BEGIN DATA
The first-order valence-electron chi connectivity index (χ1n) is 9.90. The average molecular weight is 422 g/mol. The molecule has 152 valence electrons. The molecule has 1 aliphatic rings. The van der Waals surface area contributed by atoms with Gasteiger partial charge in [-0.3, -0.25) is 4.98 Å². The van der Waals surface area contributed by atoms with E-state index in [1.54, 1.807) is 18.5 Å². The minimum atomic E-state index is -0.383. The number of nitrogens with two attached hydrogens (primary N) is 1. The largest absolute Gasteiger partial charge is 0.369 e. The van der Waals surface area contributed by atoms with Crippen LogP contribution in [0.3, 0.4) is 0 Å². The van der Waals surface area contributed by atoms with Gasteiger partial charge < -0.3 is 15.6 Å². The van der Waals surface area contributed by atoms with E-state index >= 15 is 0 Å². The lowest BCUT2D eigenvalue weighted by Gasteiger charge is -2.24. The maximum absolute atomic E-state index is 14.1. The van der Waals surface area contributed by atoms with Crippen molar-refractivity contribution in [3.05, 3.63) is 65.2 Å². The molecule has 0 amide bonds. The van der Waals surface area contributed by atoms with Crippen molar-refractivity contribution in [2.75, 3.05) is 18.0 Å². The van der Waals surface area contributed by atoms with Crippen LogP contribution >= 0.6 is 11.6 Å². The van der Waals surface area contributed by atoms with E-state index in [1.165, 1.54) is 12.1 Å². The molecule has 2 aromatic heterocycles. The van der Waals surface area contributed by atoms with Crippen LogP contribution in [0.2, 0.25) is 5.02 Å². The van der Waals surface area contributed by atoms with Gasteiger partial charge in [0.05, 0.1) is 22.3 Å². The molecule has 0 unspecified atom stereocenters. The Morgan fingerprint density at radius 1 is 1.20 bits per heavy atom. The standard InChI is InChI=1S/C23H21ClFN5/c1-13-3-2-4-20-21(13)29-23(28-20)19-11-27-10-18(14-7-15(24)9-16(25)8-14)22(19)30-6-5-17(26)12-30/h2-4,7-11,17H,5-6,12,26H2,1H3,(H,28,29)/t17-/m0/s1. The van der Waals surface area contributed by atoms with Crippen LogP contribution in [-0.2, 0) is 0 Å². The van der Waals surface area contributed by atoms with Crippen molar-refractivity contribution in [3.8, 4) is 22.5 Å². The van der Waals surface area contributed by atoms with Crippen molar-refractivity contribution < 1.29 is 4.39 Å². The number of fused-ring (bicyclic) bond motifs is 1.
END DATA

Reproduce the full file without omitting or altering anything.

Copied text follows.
The first-order valence-electron chi connectivity index (χ1n) is 9.90. The average molecular weight is 422 g/mol. The molecule has 152 valence electrons. The molecule has 1 aliphatic rings. The van der Waals surface area contributed by atoms with Gasteiger partial charge in [-0.3, -0.25) is 4.98 Å². The van der Waals surface area contributed by atoms with E-state index in [1.54, 1.807) is 18.5 Å². The minimum atomic E-state index is -0.383. The number of nitrogens with two attached hydrogens (primary N) is 1. The largest absolute Gasteiger partial charge is 0.369 e. The van der Waals surface area contributed by atoms with Crippen LogP contribution in [0.3, 0.4) is 0 Å². The van der Waals surface area contributed by atoms with Gasteiger partial charge < -0.3 is 15.6 Å². The van der Waals surface area contributed by atoms with E-state index >= 15 is 0 Å². The lowest BCUT2D eigenvalue weighted by Gasteiger charge is -2.24. The maximum absolute atomic E-state index is 14.1. The van der Waals surface area contributed by atoms with Crippen molar-refractivity contribution in [3.05, 3.63) is 65.2 Å². The molecule has 0 amide bonds. The van der Waals surface area contributed by atoms with Crippen molar-refractivity contribution in [2.75, 3.05) is 18.0 Å². The van der Waals surface area contributed by atoms with Crippen LogP contribution >= 0.6 is 11.6 Å². The van der Waals surface area contributed by atoms with E-state index in [1.165, 1.54) is 12.1 Å². The molecule has 2 aromatic heterocycles. The van der Waals surface area contributed by atoms with Crippen LogP contribution in [0.2, 0.25) is 5.02 Å². The van der Waals surface area contributed by atoms with Gasteiger partial charge in [0.05, 0.1) is 22.3 Å². The molecule has 0 unspecified atom stereocenters. The Morgan fingerprint density at radius 1 is 1.20 bits per heavy atom. The standard InChI is InChI=1S/C23H21ClFN5/c1-13-3-2-4-20-21(13)29-23(28-20)19-11-27-10-18(14-7-15(24)9-16(25)8-14)22(19)30-6-5-17(26)12-30/h2-4,7-11,17H,5-6,12,26H2,1H3,(H,28,29)/t17-/m0/s1. The van der Waals surface area contributed by atoms with Crippen LogP contribution in [-0.2, 0) is 0 Å². The van der Waals surface area contributed by atoms with Crippen molar-refractivity contribution in [3.8, 4) is 22.5 Å². The van der Waals surface area contributed by atoms with Crippen molar-refractivity contribution < 1.29 is 4.39 Å². The number of fused-ring (bicyclic) bond motifs is 1.